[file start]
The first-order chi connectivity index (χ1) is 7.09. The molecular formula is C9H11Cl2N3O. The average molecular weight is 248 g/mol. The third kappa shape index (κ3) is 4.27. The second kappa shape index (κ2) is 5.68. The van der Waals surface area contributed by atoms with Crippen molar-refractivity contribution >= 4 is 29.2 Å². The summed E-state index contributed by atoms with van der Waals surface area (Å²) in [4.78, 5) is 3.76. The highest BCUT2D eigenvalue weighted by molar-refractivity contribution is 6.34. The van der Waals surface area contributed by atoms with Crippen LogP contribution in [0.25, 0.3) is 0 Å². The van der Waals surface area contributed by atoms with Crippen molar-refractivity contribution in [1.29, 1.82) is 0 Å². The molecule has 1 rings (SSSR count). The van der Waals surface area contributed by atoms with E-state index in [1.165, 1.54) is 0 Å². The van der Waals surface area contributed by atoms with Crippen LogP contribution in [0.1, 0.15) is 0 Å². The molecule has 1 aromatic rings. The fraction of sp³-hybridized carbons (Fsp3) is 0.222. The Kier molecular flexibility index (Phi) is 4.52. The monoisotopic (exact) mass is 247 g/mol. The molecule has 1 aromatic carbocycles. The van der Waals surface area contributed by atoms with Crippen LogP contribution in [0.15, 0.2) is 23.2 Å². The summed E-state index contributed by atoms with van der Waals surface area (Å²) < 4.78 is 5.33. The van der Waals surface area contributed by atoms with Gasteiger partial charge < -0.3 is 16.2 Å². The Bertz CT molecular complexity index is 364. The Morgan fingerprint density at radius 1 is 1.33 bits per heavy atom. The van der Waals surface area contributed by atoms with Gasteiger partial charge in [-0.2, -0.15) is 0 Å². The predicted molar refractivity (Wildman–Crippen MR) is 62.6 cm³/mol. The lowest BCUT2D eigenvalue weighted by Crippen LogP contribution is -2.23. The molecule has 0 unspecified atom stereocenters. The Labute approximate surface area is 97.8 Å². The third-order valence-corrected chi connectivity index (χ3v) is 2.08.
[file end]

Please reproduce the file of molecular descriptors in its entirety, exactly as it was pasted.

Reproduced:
The first-order chi connectivity index (χ1) is 7.09. The molecular formula is C9H11Cl2N3O. The average molecular weight is 248 g/mol. The third kappa shape index (κ3) is 4.27. The second kappa shape index (κ2) is 5.68. The van der Waals surface area contributed by atoms with Crippen molar-refractivity contribution >= 4 is 29.2 Å². The summed E-state index contributed by atoms with van der Waals surface area (Å²) in [4.78, 5) is 3.76. The highest BCUT2D eigenvalue weighted by molar-refractivity contribution is 6.34. The van der Waals surface area contributed by atoms with Crippen LogP contribution in [0.25, 0.3) is 0 Å². The van der Waals surface area contributed by atoms with Crippen molar-refractivity contribution in [1.29, 1.82) is 0 Å². The molecule has 1 rings (SSSR count). The van der Waals surface area contributed by atoms with E-state index in [1.165, 1.54) is 0 Å². The van der Waals surface area contributed by atoms with Crippen LogP contribution in [0.1, 0.15) is 0 Å². The molecule has 1 aromatic rings. The fraction of sp³-hybridized carbons (Fsp3) is 0.222. The Kier molecular flexibility index (Phi) is 4.52. The monoisotopic (exact) mass is 247 g/mol. The molecule has 1 aromatic carbocycles. The van der Waals surface area contributed by atoms with Crippen LogP contribution in [0.15, 0.2) is 23.2 Å². The summed E-state index contributed by atoms with van der Waals surface area (Å²) < 4.78 is 5.33. The van der Waals surface area contributed by atoms with Gasteiger partial charge < -0.3 is 16.2 Å². The Bertz CT molecular complexity index is 364. The Morgan fingerprint density at radius 1 is 1.33 bits per heavy atom. The van der Waals surface area contributed by atoms with Gasteiger partial charge in [-0.2, -0.15) is 0 Å². The predicted molar refractivity (Wildman–Crippen MR) is 62.6 cm³/mol. The lowest BCUT2D eigenvalue weighted by Crippen LogP contribution is -2.23. The molecule has 0 unspecified atom stereocenters. The Labute approximate surface area is 97.8 Å². The third-order valence-corrected chi connectivity index (χ3v) is 2.08.